ILLINOIS APPELLATE COURT FIRST DISTRICT (4TH DIVISION) ORDER AFFIRMED.
OPINION FILED SEPTEMBER 25, 1986.
JEROME J. GORDON II, PLAINTIFF-APPELLANT,
ROBERT Y. TOW, DEFENDANT-APPELLEE.
Appeal from the Circuit Court of Cook County; the Hon. David
J. Shields, Judge, presiding.
JUSTICE MCMORROW DELIVERED THE OPINION OF THE COURT:
Plaintiff, Jerome J. Gordon, brought a two-count action against defendant, Robert Y. Tow, the general partner of Matrix Alpha Ltd. (Alpha), a Rhode Island limited partnership. Plaintiff sought rescission of his purchase of a limited partnership interest in Alpha, alleging violations of the Illinois Security Law of 1953 (Ill. Rev. Stat. 1983, ch. 121 1/2, par. 137 et seq.) and common law fraud. Tow, a Rhode Island resident, moved to dismiss the complaint for lack of in personam jurisdiction. The trial court sustained this motion, holding that Tow had not invoked the benefits and protections of Illinois law and was not engaged in the "transaction of business within this State" within the meaning of the Illinois "long-arm" statute. (Ill. Rev. Stat. 1983, ch. 110, par. 2-209(a)(1).) Gordon appeals, contending that Tow was subject to in personam jurisdiction in Illinois.
Robert Tow (Tow) is the president of Matrix Publications, Inc. (Matrix), a Rhode Island corporation located in Providence, Rhode Island, which is primarily engaged in the publication of photography books. Tow, a resident and citizen of Rhode Island, has no office, place of business, bank account, employee or agent in Illinois. In October 1981 Tow and Matrix formed the Alpha limited partnership under the laws of Rhode Island. The limited partnership agreement provides that "the rights and liabilities of the parties shall be determined in accordance with the applicable provisions of the laws of the State of Rhode Island, and this Agreement is intended to be performed in accordance with, and only to the extent permitted by, all applicable laws, ordinances, rules and regulations of such state." The performance of Alpha's business was intended to take place in its principal place of business in Providence, Rhode Island. According to Tow, he intended to restrict the sales of interests in Alpha to Rhode Island residents in order to avoid subjecting those interests to the laws of other States.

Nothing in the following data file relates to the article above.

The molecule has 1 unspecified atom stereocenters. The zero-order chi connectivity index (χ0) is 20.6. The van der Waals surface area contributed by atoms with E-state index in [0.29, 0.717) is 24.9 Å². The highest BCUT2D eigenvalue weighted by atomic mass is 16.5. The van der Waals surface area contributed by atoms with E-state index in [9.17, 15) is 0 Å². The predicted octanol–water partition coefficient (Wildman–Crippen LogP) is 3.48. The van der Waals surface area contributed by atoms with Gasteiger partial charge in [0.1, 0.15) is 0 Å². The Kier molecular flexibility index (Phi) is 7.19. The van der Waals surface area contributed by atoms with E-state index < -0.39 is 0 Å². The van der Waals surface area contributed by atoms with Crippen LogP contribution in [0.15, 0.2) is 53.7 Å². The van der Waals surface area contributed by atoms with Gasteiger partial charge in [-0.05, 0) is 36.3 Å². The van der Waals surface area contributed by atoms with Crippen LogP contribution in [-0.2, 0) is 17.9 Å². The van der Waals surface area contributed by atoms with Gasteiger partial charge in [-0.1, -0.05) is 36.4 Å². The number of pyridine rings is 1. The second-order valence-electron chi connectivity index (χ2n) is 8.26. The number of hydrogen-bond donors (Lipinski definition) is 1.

On March 29, 1982, Gordon, domiciled in Chicago, purchased a limited partnership interest in Alpha for $20,000. On May 2, 1984, Gordon filed a two-count complaint for rescission, alleging that this investment was a "security" within the meaning of the Illinois Security Law of 1953 (Ill. Rev. Stat. 1983, ch. 121 1/2, par. 137.2-1) which was not registered in Illinois prior to its sale (Ill. Rev. Stat. 1983, ch. 121 1/2, par. 137.5) entitling Gordon to void the transaction (Ill. Rev. Stat. 1983, ch. 121 1/2, par. 137.13). Gordon further alleged that a prospectus provided by Tow in connection with the sale contained numerous misstatements and omissions which amounted to fraud. Gordon asserted that he had been solicited in Illinois by Tow to purchase the limited partnership interest.